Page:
THA is believed to be the greatest advancement in surgery in the second half of the 20th century. In the late 1940s, researchers experimented with and developed many different materials, surgical techniques, fixation methods, and implant design. Sir John Charnley attempted to design an artificial hip joint using biomechanical principles of human hip joint function (Abdullah et al., 2010). The outcome yielded very low friction bearing surfaces that helped reduce friction and wear rates, resulting delayed aseptic loosening. Several aspects marked the prosthesis as successful, namely longevity, ease of implantation, and revisability.

Many factors need to be focused on, such as implant design, materials, and fixation. The fixation method can be cemented or uncemented. Cemented methods were widely used in early procedures and have gained popularity since being introduced by John Charnley in 1972; they have been continuously improved throughout the decades (Abdullah et al., 2010). They use polymethylmethacrylate (PMMA), or bone cement, to affix the prosthesis to the bone. Prior to surgery, the femoral canal is injected with bone cement to secure the prosthesis in its ideal position.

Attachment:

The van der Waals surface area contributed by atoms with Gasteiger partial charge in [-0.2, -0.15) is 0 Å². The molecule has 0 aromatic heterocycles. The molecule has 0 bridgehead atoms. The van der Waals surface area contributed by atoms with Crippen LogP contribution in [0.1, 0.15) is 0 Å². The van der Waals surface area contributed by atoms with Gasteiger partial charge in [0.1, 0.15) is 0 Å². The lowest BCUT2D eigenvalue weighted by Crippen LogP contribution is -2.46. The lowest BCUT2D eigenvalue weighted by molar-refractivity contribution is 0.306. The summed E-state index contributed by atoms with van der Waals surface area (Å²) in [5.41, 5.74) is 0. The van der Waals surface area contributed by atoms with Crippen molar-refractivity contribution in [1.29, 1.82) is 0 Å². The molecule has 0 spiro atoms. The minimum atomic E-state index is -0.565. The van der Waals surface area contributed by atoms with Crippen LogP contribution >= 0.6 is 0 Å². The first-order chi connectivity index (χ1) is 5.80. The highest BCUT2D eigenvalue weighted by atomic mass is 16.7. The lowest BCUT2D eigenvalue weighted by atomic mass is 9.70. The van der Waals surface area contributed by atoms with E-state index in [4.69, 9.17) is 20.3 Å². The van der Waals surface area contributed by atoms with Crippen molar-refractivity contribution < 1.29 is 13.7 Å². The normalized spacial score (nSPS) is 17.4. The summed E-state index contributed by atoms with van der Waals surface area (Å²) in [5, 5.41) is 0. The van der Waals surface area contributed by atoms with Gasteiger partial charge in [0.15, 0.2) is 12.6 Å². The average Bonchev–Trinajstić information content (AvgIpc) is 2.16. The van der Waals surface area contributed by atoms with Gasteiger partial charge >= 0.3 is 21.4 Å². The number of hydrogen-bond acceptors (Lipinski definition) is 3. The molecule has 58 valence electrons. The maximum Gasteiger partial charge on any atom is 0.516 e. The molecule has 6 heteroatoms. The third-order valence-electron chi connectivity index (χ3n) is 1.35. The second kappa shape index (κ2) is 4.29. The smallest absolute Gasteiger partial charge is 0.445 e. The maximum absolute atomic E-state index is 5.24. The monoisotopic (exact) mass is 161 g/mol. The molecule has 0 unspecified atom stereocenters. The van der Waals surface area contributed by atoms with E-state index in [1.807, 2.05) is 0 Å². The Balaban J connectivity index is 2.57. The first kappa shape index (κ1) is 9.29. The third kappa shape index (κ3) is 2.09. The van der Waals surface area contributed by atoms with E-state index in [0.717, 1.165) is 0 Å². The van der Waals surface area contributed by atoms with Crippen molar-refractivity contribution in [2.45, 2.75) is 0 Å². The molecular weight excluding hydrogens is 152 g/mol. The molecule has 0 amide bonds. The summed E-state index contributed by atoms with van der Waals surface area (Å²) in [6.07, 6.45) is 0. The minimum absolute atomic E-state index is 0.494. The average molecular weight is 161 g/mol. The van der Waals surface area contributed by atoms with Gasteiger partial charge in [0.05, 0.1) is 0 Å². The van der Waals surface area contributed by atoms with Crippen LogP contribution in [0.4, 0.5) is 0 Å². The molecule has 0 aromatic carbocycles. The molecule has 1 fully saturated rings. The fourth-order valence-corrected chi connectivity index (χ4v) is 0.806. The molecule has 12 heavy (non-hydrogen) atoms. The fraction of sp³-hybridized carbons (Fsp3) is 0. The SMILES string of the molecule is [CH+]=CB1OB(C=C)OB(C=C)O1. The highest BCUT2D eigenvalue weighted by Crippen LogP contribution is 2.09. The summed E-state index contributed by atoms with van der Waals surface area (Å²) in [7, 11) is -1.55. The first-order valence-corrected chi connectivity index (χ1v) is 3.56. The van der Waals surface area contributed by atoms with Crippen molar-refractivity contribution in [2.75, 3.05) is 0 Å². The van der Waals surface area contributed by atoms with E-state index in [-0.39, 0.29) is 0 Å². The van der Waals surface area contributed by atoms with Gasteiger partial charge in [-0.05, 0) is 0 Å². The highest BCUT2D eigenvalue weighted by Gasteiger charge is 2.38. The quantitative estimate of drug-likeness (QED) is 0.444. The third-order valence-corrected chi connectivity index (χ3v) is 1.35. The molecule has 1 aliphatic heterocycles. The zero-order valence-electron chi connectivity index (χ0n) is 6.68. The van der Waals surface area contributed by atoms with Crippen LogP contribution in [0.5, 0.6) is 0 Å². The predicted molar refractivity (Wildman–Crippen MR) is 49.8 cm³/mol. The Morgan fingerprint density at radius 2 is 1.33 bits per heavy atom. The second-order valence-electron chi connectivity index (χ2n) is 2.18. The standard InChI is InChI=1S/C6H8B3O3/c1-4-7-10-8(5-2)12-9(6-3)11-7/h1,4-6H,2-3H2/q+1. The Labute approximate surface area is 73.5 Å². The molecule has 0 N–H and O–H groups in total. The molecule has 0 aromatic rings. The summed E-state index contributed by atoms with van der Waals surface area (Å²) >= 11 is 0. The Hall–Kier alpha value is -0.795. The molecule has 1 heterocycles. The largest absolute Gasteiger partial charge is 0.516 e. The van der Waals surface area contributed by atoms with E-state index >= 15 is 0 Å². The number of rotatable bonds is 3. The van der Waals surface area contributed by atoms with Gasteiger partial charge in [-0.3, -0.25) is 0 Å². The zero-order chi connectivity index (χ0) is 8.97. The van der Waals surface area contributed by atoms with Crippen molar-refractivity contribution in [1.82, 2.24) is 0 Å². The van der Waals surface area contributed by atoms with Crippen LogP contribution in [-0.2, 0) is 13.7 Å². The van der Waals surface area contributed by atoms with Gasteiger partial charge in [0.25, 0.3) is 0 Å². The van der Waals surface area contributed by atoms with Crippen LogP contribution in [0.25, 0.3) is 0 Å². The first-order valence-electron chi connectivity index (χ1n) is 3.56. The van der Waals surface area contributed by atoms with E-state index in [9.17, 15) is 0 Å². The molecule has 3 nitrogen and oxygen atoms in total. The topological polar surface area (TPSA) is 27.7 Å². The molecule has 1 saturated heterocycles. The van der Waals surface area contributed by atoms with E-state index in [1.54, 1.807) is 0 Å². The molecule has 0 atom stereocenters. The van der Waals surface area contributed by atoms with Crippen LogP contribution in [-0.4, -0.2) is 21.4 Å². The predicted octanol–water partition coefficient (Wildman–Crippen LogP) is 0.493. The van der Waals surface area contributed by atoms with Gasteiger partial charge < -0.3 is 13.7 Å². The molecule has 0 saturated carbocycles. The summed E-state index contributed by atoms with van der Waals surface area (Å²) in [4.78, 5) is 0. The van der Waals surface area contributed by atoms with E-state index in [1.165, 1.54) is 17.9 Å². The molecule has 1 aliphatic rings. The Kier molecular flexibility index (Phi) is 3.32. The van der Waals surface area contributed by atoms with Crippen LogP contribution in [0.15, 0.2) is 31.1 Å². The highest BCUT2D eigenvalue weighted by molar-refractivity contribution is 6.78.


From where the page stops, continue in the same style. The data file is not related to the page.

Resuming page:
The type of fixation method used depends on the patient’s age. For example, cementless fixation is favored for young and active patients. Though many studies have been conducted on cemented and cementless hip arthroplasty (Abdullah et al., 2017; Zhang et al., 2017; Todo, 2018), no studies have specifically focused on proximal cementation fixation in fully cemented implants and the effects of bone cement length. Einsiedel et al. (2008) reported the advantages of proximal hip stem fixation based on their findings using the new Z-shaft implant. It was a partially cemented stem, known as a hybrid model, with proximal cementation and cranial press fit. Similar studies describing the performance of proximal fixation referred to the hybrid stem model (Pennington et al., 2013; Samra and Paliobeis, 2015; Valle et al., 2016; Wangen et al., 2017; Zhang et al., 2017; Jonas et al., 2019; Nawfal et al., 2020). In this study, the proposed proximal fixation was applied to the fully cemented implant model. We expect to improve existing cemented stem fixation by minimizing the usage of bone cement. Hence, this study will predict the optimum cement length and the effects of different cement lengths in cemented hip arthroplasty by analyzing stress distribution and displacement.


The stress–strain distribution and displacement of different cemented THAs during stair climbing and walking were successfully analyzed using FEA. The results showed that the von Mises stress value did not exceed the yield strength, which were 115 MPa, 205 MPa, and 29 MPa, for femoral bone, stem prosthesis and bone cement, respectively. Yield strength is the stress at which a material begins to deform plastically, while yield point is when non-linear deformation begins. Hence, no models were permanently deformed. The highest displacement values for the cement mantle were 3.376 ?m and 3.278 ?m for stair climbing and walking activities, respectively. The total displacement increment of the stem and cement mantle with increasing proximal cement cut off suggests the risk of implant loosening at higher cement cut offs.